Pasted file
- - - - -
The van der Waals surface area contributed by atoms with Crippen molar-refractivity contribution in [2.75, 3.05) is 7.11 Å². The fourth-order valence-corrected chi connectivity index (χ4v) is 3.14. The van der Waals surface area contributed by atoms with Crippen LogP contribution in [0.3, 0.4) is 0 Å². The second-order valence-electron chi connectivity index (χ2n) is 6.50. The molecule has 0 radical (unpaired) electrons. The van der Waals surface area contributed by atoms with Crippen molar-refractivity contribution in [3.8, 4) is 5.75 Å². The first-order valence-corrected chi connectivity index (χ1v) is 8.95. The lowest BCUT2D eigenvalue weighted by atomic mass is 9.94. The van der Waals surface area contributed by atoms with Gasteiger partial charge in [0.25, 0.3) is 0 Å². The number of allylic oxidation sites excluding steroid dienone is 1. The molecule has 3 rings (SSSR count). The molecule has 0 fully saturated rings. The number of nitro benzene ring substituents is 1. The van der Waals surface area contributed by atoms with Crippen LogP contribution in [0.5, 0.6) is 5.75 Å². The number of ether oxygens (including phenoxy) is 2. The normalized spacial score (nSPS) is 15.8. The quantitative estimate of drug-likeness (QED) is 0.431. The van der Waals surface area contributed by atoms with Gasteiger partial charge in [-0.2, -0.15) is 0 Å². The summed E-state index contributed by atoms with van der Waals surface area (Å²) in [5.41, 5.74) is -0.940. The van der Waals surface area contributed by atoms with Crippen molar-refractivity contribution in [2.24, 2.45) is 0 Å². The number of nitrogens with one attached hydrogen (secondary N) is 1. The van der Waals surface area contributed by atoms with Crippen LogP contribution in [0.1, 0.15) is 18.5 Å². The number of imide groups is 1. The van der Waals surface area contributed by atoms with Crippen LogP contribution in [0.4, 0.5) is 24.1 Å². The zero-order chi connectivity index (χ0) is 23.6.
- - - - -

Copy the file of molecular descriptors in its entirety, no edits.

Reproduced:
The van der Waals surface area contributed by atoms with Crippen molar-refractivity contribution in [2.75, 3.05) is 7.11 Å². The fourth-order valence-corrected chi connectivity index (χ4v) is 3.14. The van der Waals surface area contributed by atoms with Crippen LogP contribution in [0.3, 0.4) is 0 Å². The second-order valence-electron chi connectivity index (χ2n) is 6.50. The molecule has 0 radical (unpaired) electrons. The van der Waals surface area contributed by atoms with Crippen molar-refractivity contribution in [3.8, 4) is 5.75 Å². The first-order valence-corrected chi connectivity index (χ1v) is 8.95. The lowest BCUT2D eigenvalue weighted by atomic mass is 9.94. The van der Waals surface area contributed by atoms with Gasteiger partial charge in [0.25, 0.3) is 0 Å². The number of allylic oxidation sites excluding steroid dienone is 1. The molecule has 3 rings (SSSR count). The molecule has 0 fully saturated rings. The number of nitro benzene ring substituents is 1. The van der Waals surface area contributed by atoms with Crippen LogP contribution in [0.5, 0.6) is 5.75 Å². The number of ether oxygens (including phenoxy) is 2. The normalized spacial score (nSPS) is 15.8. The quantitative estimate of drug-likeness (QED) is 0.431. The van der Waals surface area contributed by atoms with Gasteiger partial charge in [-0.2, -0.15) is 0 Å². The summed E-state index contributed by atoms with van der Waals surface area (Å²) in [5.41, 5.74) is -0.940. The van der Waals surface area contributed by atoms with Crippen molar-refractivity contribution in [2.24, 2.45) is 0 Å². The number of nitrogens with one attached hydrogen (secondary N) is 1. The van der Waals surface area contributed by atoms with Crippen LogP contribution in [0.1, 0.15) is 18.5 Å². The number of imide groups is 1. The van der Waals surface area contributed by atoms with Crippen LogP contribution in [0.4, 0.5) is 24.1 Å². The zero-order chi connectivity index (χ0) is 23.6.